The New Security Stress: Is the State ready in South Asia? Will the Region come together?
Dr. Suba Chandran
Very real attention is now being given to traditional and non-traditional security issues in South Asia with the focus shifting to particularly non-traditional security issues in the last two decades. From a South Asian perspective, the security stress is growing but the question is which issues should we be looking at from a non-traditional perspective? Besides this, is the State ready to look at these issues and deal with them in a manner that would benefit not only the State but also the region at large?
Most countries of South Asia have been riding a security roller coaster since the late 1940s. This is especially true for the period between the 1940s and the 1980s when the primary focus was on military security. There are legitimate and various reasons as to why that should be the case but then during the late 1980s and 1990s there came about a substantial change and non-traditional security issues had become the order of the day. The issues listed under “security” expanded to include everything from human security to maritime security and security studies and the approaches to security suddenly expanded. However, some consider this a dilution of security issues because traditional security issues like gender issues, traffic security, children’s security are no longer issues being talked about or given as much importance as the new non-traditional security issues. These issues have instead become problems that have to be faced by the State. This is despite scholars (working on non-traditional security issues) reiterating that issues like gender security and child security are the primary issues which need to be addressed if larger national security issues are to be addressed efficiently and effectively.
Another major point to note here is that when there was a global push between the 1980s and 1990s on national security from a military security point of view, the regions of South Asia, South East Asia, and Central Asia just copied what the West told them about primary security. With 9/11 and the change in the way security is perceived by the West (going back to traditional security with an emphasis on military security) are these regions also going to adopt these strategies?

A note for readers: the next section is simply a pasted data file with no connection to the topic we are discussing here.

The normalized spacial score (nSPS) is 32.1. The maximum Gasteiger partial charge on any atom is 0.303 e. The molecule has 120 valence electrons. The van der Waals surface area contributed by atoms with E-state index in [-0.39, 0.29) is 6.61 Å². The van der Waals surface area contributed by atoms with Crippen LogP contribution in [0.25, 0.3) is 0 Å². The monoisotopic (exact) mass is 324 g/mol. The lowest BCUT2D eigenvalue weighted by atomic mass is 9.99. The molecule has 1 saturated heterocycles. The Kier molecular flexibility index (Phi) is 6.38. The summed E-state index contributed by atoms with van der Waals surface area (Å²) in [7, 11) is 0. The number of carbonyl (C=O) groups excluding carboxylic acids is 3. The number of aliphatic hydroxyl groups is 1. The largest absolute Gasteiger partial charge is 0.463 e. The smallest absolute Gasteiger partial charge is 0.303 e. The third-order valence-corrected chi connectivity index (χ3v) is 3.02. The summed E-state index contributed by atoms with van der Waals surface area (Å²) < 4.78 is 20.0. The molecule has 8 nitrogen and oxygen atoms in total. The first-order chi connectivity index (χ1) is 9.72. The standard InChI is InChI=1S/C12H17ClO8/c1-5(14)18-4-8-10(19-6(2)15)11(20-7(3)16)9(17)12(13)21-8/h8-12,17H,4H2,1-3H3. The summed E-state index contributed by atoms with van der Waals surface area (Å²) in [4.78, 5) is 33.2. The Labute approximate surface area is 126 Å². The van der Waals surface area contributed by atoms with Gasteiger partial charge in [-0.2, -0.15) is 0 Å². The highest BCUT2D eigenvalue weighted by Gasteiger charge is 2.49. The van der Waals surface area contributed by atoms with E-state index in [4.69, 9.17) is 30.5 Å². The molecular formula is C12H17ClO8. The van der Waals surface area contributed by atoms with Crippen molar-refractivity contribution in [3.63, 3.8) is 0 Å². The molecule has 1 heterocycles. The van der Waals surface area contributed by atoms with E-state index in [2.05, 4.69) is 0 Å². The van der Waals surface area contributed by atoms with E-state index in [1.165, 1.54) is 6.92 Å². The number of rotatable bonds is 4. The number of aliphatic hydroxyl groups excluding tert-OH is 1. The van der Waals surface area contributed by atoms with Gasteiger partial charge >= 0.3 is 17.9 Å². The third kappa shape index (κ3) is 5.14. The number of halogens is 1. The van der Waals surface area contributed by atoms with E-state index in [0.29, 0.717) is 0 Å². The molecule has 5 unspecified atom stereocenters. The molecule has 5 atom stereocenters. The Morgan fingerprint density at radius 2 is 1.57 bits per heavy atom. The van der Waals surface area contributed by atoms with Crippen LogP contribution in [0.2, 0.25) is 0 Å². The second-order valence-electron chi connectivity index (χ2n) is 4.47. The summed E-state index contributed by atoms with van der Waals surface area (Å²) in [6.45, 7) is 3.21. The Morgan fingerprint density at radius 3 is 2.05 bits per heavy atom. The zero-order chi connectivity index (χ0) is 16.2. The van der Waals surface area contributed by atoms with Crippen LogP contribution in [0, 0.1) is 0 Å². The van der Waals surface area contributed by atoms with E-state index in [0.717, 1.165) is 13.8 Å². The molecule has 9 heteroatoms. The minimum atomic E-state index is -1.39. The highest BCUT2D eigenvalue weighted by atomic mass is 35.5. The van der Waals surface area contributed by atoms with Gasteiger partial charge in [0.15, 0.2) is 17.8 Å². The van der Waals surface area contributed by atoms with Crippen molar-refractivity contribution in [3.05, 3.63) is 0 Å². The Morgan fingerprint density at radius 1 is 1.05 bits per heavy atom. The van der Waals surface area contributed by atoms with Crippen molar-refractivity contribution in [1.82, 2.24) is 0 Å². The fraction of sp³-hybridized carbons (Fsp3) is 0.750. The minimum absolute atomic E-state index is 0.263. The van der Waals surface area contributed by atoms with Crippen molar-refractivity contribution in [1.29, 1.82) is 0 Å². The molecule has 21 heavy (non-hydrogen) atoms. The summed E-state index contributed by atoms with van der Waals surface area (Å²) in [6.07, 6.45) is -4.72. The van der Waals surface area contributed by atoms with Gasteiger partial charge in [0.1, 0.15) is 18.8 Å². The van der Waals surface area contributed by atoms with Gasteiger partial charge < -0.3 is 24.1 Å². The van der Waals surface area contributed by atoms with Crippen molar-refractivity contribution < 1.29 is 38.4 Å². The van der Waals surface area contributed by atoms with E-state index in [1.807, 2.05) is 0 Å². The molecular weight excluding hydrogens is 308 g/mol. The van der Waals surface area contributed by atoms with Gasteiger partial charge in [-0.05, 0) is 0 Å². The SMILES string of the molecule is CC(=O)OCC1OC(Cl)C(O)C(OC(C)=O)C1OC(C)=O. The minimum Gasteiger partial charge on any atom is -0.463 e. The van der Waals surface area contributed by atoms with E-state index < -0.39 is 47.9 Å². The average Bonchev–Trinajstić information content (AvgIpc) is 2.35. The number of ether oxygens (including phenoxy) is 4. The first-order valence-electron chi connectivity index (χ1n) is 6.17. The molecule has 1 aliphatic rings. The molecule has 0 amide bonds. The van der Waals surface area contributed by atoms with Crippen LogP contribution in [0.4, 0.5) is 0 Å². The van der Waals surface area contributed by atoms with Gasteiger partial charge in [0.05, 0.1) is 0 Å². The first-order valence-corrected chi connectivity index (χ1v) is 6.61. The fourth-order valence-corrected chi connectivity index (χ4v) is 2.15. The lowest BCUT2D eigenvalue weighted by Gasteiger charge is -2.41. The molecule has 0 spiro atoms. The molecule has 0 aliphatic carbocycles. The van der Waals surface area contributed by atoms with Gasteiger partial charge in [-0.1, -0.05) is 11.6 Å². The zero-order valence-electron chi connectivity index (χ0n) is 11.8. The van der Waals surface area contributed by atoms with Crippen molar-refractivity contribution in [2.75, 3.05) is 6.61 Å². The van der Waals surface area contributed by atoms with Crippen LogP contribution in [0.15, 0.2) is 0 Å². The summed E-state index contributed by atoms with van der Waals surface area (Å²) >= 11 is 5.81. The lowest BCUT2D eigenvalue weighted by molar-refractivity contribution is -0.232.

Besides this, South Asia as a whole faces another big dilemma – the youth bulge. About 40 to 60% of the region’s population consists of the youth. Given this statistic, the questions that need to be asked are whether and how far our youth qualified is. Is this youth bulge going to be a dividend or a disaster for their State? At the current rate, presumably these things could have potentially disastrous consequences. Almost all the countries of South Asia spend only 2-4% of their annual budget on education. Of the number of state-run educational institutions, how many are actually ghost schools/institutes? How good is the health sector in providing health facilities to the youth? India has an alarming annual number of reported teen suicides due to mental health issues.
To the growing list of reasons for domestic security stress, we can add urbanization and the alarming growth of cities. There are now a lot more cities in South Asia compared to the previous decades and yet almost none of these cities are becoming smarter despite becoming bigger. These cities display a greater degree of “slumification” than urbanization.
Water security is another issue that is central to the South Asian context particularly because of the urgency and importance attached to it within this region. Water scarcity prevails all over South Asia. Urbanization and industrialisation require huge amounts of water and if cities continue to expand the way they currently are, this requirement will grow exponentially. Despite huge floods we have not been able to replenish our water supply. More than that despite sharing a common river (as a border, perhaps), we do not talk in terms of sharing water anymore. Instead with water becoming a political issue in recent decades, we now want control and ownership of these water sources. The violence that was absent in water sharing is now very apparent when water is talked about in terms of being another security issue where the possibility of a water war becomes a very easy debate.
All of the above mentioned issues are also issues that South Asia as a whole could deal with only if the two major players of the region, India and Pakistan, could agree on the commonality of the problems between them and look beyond the trajectories which they are on individually to focus on the potential economic and political security of the region as a whole